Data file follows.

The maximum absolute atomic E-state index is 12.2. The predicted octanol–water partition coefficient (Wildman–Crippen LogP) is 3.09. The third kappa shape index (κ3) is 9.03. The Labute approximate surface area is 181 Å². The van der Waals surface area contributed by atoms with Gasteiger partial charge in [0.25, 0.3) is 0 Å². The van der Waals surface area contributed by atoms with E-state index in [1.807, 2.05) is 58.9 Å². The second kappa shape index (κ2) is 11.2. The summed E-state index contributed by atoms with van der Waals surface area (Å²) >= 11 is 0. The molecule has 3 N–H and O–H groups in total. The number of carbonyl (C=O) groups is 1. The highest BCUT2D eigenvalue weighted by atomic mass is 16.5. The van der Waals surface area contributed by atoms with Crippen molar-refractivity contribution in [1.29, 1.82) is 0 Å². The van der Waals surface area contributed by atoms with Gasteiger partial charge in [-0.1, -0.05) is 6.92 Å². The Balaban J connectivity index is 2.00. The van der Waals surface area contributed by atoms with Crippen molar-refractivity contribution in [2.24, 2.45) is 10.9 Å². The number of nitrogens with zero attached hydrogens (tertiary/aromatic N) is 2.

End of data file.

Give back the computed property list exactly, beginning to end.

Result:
The maximum absolute atomic E-state index is 12.2. The predicted octanol–water partition coefficient (Wildman–Crippen LogP) is 3.09. The third kappa shape index (κ3) is 9.03. The Labute approximate surface area is 181 Å². The van der Waals surface area contributed by atoms with Gasteiger partial charge in [0.25, 0.3) is 0 Å². The van der Waals surface area contributed by atoms with E-state index in [1.807, 2.05) is 58.9 Å². The second kappa shape index (κ2) is 11.2. The summed E-state index contributed by atoms with van der Waals surface area (Å²) >= 11 is 0. The molecule has 3 N–H and O–H groups in total. The number of carbonyl (C=O) groups is 1. The highest BCUT2D eigenvalue weighted by atomic mass is 16.5. The van der Waals surface area contributed by atoms with Crippen molar-refractivity contribution in [1.29, 1.82) is 0 Å². The van der Waals surface area contributed by atoms with Gasteiger partial charge in [-0.1, -0.05) is 6.92 Å². The Balaban J connectivity index is 2.00. The van der Waals surface area contributed by atoms with Crippen molar-refractivity contribution in [2.24, 2.45) is 10.9 Å². The number of nitrogens with zero attached hydrogens (tertiary/aromatic N) is 2.